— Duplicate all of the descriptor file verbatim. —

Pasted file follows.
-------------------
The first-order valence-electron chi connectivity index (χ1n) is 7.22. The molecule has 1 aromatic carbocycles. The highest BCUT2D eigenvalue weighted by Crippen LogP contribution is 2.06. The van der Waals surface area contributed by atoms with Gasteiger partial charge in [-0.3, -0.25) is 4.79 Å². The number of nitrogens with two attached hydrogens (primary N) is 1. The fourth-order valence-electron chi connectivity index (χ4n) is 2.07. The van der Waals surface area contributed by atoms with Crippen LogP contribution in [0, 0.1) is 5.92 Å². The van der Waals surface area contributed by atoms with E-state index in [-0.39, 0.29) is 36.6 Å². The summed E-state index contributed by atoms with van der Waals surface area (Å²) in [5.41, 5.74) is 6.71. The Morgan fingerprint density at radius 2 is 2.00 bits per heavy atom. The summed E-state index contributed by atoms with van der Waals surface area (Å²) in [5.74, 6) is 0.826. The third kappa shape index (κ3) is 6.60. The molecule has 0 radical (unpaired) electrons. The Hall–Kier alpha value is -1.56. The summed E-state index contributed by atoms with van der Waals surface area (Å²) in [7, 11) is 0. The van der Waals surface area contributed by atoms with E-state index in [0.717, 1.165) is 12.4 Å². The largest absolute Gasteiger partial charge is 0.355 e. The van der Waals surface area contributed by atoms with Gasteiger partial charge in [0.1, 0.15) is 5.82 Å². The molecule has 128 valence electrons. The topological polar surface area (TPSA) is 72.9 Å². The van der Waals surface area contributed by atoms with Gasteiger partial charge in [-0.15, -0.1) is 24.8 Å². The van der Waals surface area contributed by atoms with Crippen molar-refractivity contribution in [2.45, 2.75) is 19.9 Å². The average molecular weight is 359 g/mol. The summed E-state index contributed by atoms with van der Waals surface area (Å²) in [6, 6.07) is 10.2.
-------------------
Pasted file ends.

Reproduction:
The first-order valence-electron chi connectivity index (χ1n) is 7.22. The molecule has 1 aromatic carbocycles. The highest BCUT2D eigenvalue weighted by Crippen LogP contribution is 2.06. The van der Waals surface area contributed by atoms with Gasteiger partial charge in [-0.3, -0.25) is 4.79 Å². The number of nitrogens with two attached hydrogens (primary N) is 1. The fourth-order valence-electron chi connectivity index (χ4n) is 2.07. The van der Waals surface area contributed by atoms with Crippen LogP contribution in [0, 0.1) is 5.92 Å². The van der Waals surface area contributed by atoms with E-state index in [-0.39, 0.29) is 36.6 Å². The summed E-state index contributed by atoms with van der Waals surface area (Å²) in [5.41, 5.74) is 6.71. The Morgan fingerprint density at radius 2 is 2.00 bits per heavy atom. The summed E-state index contributed by atoms with van der Waals surface area (Å²) in [5.74, 6) is 0.826. The third kappa shape index (κ3) is 6.60. The molecule has 0 radical (unpaired) electrons. The Hall–Kier alpha value is -1.56. The summed E-state index contributed by atoms with van der Waals surface area (Å²) in [7, 11) is 0. The van der Waals surface area contributed by atoms with E-state index in [0.717, 1.165) is 12.4 Å². The largest absolute Gasteiger partial charge is 0.355 e. The van der Waals surface area contributed by atoms with Gasteiger partial charge in [0.1, 0.15) is 5.82 Å². The molecule has 128 valence electrons. The topological polar surface area (TPSA) is 72.9 Å². The van der Waals surface area contributed by atoms with Gasteiger partial charge in [-0.15, -0.1) is 24.8 Å². The van der Waals surface area contributed by atoms with Crippen molar-refractivity contribution in [2.45, 2.75) is 19.9 Å². The average molecular weight is 359 g/mol. The summed E-state index contributed by atoms with van der Waals surface area (Å²) in [6, 6.07) is 10.2.